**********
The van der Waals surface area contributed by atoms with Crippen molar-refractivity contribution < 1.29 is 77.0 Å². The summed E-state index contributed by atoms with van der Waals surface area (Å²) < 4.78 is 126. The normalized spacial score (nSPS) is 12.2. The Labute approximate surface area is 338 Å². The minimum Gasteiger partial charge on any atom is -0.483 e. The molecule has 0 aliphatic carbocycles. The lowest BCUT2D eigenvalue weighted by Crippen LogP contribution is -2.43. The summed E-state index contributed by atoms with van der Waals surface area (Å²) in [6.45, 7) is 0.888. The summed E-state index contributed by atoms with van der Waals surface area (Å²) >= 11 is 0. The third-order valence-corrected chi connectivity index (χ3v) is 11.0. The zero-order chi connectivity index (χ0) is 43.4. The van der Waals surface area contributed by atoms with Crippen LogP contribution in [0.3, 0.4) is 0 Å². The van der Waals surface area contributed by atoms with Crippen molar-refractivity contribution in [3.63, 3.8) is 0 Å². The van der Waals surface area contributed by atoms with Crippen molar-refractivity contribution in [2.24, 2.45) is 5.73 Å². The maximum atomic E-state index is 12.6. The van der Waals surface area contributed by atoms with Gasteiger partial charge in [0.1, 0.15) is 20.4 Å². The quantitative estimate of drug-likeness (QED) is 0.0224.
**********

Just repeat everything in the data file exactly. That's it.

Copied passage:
The van der Waals surface area contributed by atoms with Crippen molar-refractivity contribution < 1.29 is 77.0 Å². The summed E-state index contributed by atoms with van der Waals surface area (Å²) < 4.78 is 126. The normalized spacial score (nSPS) is 12.2. The Labute approximate surface area is 338 Å². The minimum Gasteiger partial charge on any atom is -0.483 e. The molecule has 0 aliphatic carbocycles. The lowest BCUT2D eigenvalue weighted by Crippen LogP contribution is -2.43. The summed E-state index contributed by atoms with van der Waals surface area (Å²) in [6.45, 7) is 0.888. The summed E-state index contributed by atoms with van der Waals surface area (Å²) >= 11 is 0. The third-order valence-corrected chi connectivity index (χ3v) is 11.0. The zero-order chi connectivity index (χ0) is 43.4. The van der Waals surface area contributed by atoms with Crippen LogP contribution in [0.3, 0.4) is 0 Å². The van der Waals surface area contributed by atoms with Crippen molar-refractivity contribution in [3.63, 3.8) is 0 Å². The van der Waals surface area contributed by atoms with Crippen molar-refractivity contribution in [2.24, 2.45) is 5.73 Å². The maximum atomic E-state index is 12.6. The van der Waals surface area contributed by atoms with Gasteiger partial charge in [0.1, 0.15) is 20.4 Å². The quantitative estimate of drug-likeness (QED) is 0.0224.